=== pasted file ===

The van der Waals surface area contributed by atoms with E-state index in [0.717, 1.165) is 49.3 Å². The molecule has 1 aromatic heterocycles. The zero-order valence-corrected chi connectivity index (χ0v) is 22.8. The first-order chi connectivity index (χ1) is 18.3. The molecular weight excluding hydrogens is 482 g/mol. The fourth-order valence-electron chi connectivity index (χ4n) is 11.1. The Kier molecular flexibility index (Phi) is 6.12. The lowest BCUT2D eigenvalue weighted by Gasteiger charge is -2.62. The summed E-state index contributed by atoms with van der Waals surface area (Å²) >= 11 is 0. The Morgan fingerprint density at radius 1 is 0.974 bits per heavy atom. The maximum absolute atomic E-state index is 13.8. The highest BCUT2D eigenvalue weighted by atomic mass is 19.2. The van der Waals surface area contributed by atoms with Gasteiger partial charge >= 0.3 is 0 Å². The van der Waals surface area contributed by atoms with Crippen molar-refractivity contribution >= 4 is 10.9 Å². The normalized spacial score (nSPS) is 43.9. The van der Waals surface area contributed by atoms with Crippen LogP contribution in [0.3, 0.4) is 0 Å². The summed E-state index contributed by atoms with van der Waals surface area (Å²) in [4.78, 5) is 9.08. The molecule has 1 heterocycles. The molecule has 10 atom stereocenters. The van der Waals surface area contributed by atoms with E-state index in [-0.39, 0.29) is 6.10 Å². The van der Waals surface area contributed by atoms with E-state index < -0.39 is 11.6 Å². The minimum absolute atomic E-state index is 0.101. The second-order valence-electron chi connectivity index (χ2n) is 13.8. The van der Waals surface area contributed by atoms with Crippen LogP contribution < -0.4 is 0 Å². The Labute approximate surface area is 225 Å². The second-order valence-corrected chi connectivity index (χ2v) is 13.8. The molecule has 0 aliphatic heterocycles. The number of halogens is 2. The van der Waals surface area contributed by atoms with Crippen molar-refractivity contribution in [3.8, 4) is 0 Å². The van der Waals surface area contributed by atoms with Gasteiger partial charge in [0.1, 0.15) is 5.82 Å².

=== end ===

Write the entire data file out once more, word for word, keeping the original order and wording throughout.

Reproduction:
The van der Waals surface area contributed by atoms with E-state index in [0.717, 1.165) is 49.3 Å². The molecule has 1 aromatic heterocycles. The zero-order valence-corrected chi connectivity index (χ0v) is 22.8. The first-order chi connectivity index (χ1) is 18.3. The molecular weight excluding hydrogens is 482 g/mol. The fourth-order valence-electron chi connectivity index (χ4n) is 11.1. The Kier molecular flexibility index (Phi) is 6.12. The lowest BCUT2D eigenvalue weighted by Gasteiger charge is -2.62. The summed E-state index contributed by atoms with van der Waals surface area (Å²) >= 11 is 0. The Morgan fingerprint density at radius 1 is 0.974 bits per heavy atom. The maximum absolute atomic E-state index is 13.8. The highest BCUT2D eigenvalue weighted by atomic mass is 19.2. The van der Waals surface area contributed by atoms with Gasteiger partial charge >= 0.3 is 0 Å². The van der Waals surface area contributed by atoms with Crippen molar-refractivity contribution >= 4 is 10.9 Å². The normalized spacial score (nSPS) is 43.9. The van der Waals surface area contributed by atoms with Crippen LogP contribution in [0.3, 0.4) is 0 Å². The summed E-state index contributed by atoms with van der Waals surface area (Å²) in [4.78, 5) is 9.08. The molecule has 1 heterocycles. The molecule has 10 atom stereocenters. The van der Waals surface area contributed by atoms with E-state index in [-0.39, 0.29) is 6.10 Å². The van der Waals surface area contributed by atoms with E-state index < -0.39 is 11.6 Å². The minimum absolute atomic E-state index is 0.101. The second-order valence-electron chi connectivity index (χ2n) is 13.8. The van der Waals surface area contributed by atoms with Crippen LogP contribution < -0.4 is 0 Å². The Labute approximate surface area is 225 Å². The second-order valence-corrected chi connectivity index (χ2v) is 13.8. The molecule has 0 aliphatic heterocycles. The number of halogens is 2. The van der Waals surface area contributed by atoms with Crippen molar-refractivity contribution in [3.8, 4) is 0 Å². The van der Waals surface area contributed by atoms with Gasteiger partial charge in [0.1, 0.15) is 5.82 Å².